The Committee on World Food Security (CFS), established as a result of the food crisis of the 1970s upon recommendation from the 1974 World Food Conference, serves as a forum in the United Nations System for review and follow-up of policies concerning world food security, including food production and physical and economic access to food.
At the 35th Session of the CFS, held in Rome in October 2009, members of the CFS agreed on a wide-ranging reform with the aim of making the CFS the foremost inclusive international and intergovernmental platform dealing with food security and nutrition.
The Reform of the CFS was the result of 8 months of negotiation between the Committee’s Bureau and an interim Contact Group, which was composed of civil society representatives. The full and active participation of civil society ensured that their right to self organise in future interactions with the CFS was officially recognized in the CFS reform document.
The renewed CFS Structure is as follows:
The CFS Plenary session is held annually and is where the Member Governments and other CFS stakeholders gather to take decisions, debate, and coordinate on food security and nutrition issues.
The Bureau is the executive arm of the CFS (it has the responsibility for the administration of the CFS) and is made up of a chairperson and 12 member countries: two from Africa, Asia, Europe, Latin America and the Caribbean, Near East, and one from both North America and South-West Pacific).
The Advisory Group (AG) aides the Bureau to advance the objectives of the CFS, particularly to ensure linkages with stakeholders at all levels to support two-way exchange of information. The Advisory Group is made from representatives from UN agencies and other UN bodies,Civil society and non-governmental organizations particularly organizations representing smallholder family farmers, fisherfolks, herders, landless, urban poor, agricultural and food workers, women, youth, consumers and indigenous people; International agricultural research institutions;International and regional financial institutions such as the World Bank, the International Monetary Fund, regional development banks and the World Trade Organization; Private sector associations and philanthropic foundations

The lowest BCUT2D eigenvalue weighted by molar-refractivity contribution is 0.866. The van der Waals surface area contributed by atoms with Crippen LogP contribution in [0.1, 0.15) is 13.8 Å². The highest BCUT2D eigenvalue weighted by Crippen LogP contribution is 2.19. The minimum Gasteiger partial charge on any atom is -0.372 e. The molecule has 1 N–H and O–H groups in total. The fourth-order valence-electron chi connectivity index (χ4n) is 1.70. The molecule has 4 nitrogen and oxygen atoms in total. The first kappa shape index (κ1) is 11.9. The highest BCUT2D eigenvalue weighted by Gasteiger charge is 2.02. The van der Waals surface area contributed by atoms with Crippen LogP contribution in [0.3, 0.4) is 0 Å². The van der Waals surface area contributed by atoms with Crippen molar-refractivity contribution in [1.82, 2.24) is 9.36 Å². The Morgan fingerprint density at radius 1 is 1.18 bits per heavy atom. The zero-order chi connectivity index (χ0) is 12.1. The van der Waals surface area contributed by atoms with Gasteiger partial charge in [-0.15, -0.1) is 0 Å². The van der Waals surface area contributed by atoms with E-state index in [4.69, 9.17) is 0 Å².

The High-Level Panel of Experts (HLPE) is the scientific and knowledge based pillar of the CFS and was created as a result of the Reformed CFS to ensure that the policy debates are well-informed, and to lead to improved quality, effectiveness and coherence of food security and nutrition policies. The HLPE is made up of a Steering Committee of world-renowned experts on food security and nutrition related fields, and a roster of experts who are identified on a project-to-project basis. The key functions of the HLPE as directed by the CFS Plenary and Bureau are to:
1. Assess and analyze the current state of food security and nutrition and its underlying causes.
2. Provide scientific and knowledge based analysis and advice on specific policy-relevant issues, utilizing existing high quality research, data and technical studies.
3. Identify emerging issues, and help members prioritize future actions and attentions on key focal areas.
Members of the Bureau 2011 – 2013:
Chair: Mr. Yaya Olaniran, Ambassador and Permanent Representative to FAO, Nigeria
For a full list of Bureau Members see: http://www.fao.org/cfs/cfs-home/cfs-about/en/
Members of the Advisory Group 2011 – 2013
For a full list of AG Members see: http://www.fao.org/cfs/cfs-home/cfs-about/en/
For the history of CFS negotiations, please visit: http://www.fao.org/economic/cfs09/en/